* Kweichow Moutai set for weakest H1, FY growth
* Analysts expect growth to bounce back in 2015
* Investors help drive shares up 36 pct YTD
* Moutai reports H1 results later on Thursday
By Adam Jourdan
SHANGHAI, Aug 28 Chinese premium liquor maker
Kweichow Moutai Co Ltd is winning over investors
with a sales strategy that shows other top-end brands how to
survive Beijing's anti-luxury drive.
The company's fiery baijiu liquor, which outsells vodka
worldwide, was the tipple of choice for China's elite, but
Beijing banned it from official banquets in 2012. At over $300 a
bottle, it was deemed too opulent for state functions
Moutai has been cutting prices and its online sales and
distribution deals have attracted a wider range of consumers and
reduced its reliance on dwindling government spending.
Those moves have helped drive the company's shares in
Shanghai up 35 percent this year compared to the benchmark
CSI300 Index which has remained flat.
The fate of Moutai is a potential lesson for premium product
makers in China from global No.1 luxury group LVMH Moet Hennessy
Louis Vuitton SA to cognac maker Remy Cointreau SA
, who have also seen their China sales drop.
"Like Moutai, I wouldn't be surprised if other mass luxury
brands look at new ways to move their products in China," said
Ben Cavender, principal at China Market Research Group.
"We're at a stage now where brands are trying to hook in the
next generation of consumers, who are very tech-savvy and are
used to buying things online."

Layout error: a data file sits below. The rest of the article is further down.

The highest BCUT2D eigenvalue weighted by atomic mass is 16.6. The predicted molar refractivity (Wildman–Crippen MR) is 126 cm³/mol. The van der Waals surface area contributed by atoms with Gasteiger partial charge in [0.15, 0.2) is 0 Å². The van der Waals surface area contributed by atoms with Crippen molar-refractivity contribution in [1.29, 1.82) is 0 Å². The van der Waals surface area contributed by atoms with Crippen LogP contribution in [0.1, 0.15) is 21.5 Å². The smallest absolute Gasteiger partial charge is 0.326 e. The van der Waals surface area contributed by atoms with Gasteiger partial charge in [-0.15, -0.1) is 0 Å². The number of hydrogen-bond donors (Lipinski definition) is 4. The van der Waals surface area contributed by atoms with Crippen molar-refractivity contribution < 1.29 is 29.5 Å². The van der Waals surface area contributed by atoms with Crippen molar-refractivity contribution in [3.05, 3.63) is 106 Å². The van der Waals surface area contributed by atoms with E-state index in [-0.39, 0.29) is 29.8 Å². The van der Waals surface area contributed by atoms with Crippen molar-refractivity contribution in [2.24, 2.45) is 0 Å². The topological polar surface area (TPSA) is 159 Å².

Kweichow Moutai did not respond to requests for comment. The
company releases its first-half results on Thursday and is
expected to see a small net profit gain.
Moutai narrowly avoided its weakest-ever profit growth last
year and profit for 2014 is expected to rise 5.4 percent, its
slowest rate ever, according to 18 analyst polled by Reuters.
In order to survive and thrive below the radar of
officialdom, the former icon of opulence for China's generals
and the envy of rivals for its eye-watering profits has pushed
more sales online, halved its prices and boosted tie-ups with
This has made the brand more affordable to the average
buyer. The cost of Moutai's core product, Feitian 53°, dropped
from around 2,200 yuan (US$358) in 2012 to around 950 yuan now.
These moves were a major departure for a company once fined
for illegally protecting its high prices. But the shift has
convinced 17 of 19 analysts polled by Reuters to recommend the
stock a "buy" or "strong buy". None recommended it a "sell".
Baijiu makers and sellers are trying to tempt more private
drinkers to move away from official spending that previously
made up half of all sales, analysts said.
"The government crackdown on public spending targeted
officials using public funds to treat guests. It doesn't mean as
an individual consumer I can't still buy Moutai," said a
Zhejiang-based government official, who asked not to be named as
he is not permitted to speak to the press.
Premium baijiu makers like Moutai face not only the
challenge of surviving the anti-luxury drive, but still contend
with consumers not totally won over by the drink's pungent taste
and high alcohol level.
"Before Moutai was just too expensive. Now the price is
okay, but I still won't buy much," said Zhang Hong, 47, a
partner at a travel agency in the city of Wenzhou. "The truth is
I just don't like the taste."
Bar owners like Simon Dang, co-founder of Capital Spirits in
Beijing, are playing host to baijiu producers and distributors
eager to learn how to target younger drinkers.
"It's going to take some time to change the perception of
baijiu, but we're seeing that a relaxed bar setting is becoming
a popular way to enjoy it," he said.
($1 = 6.15 Chinese yuan)
(Editing by Matt Driskill)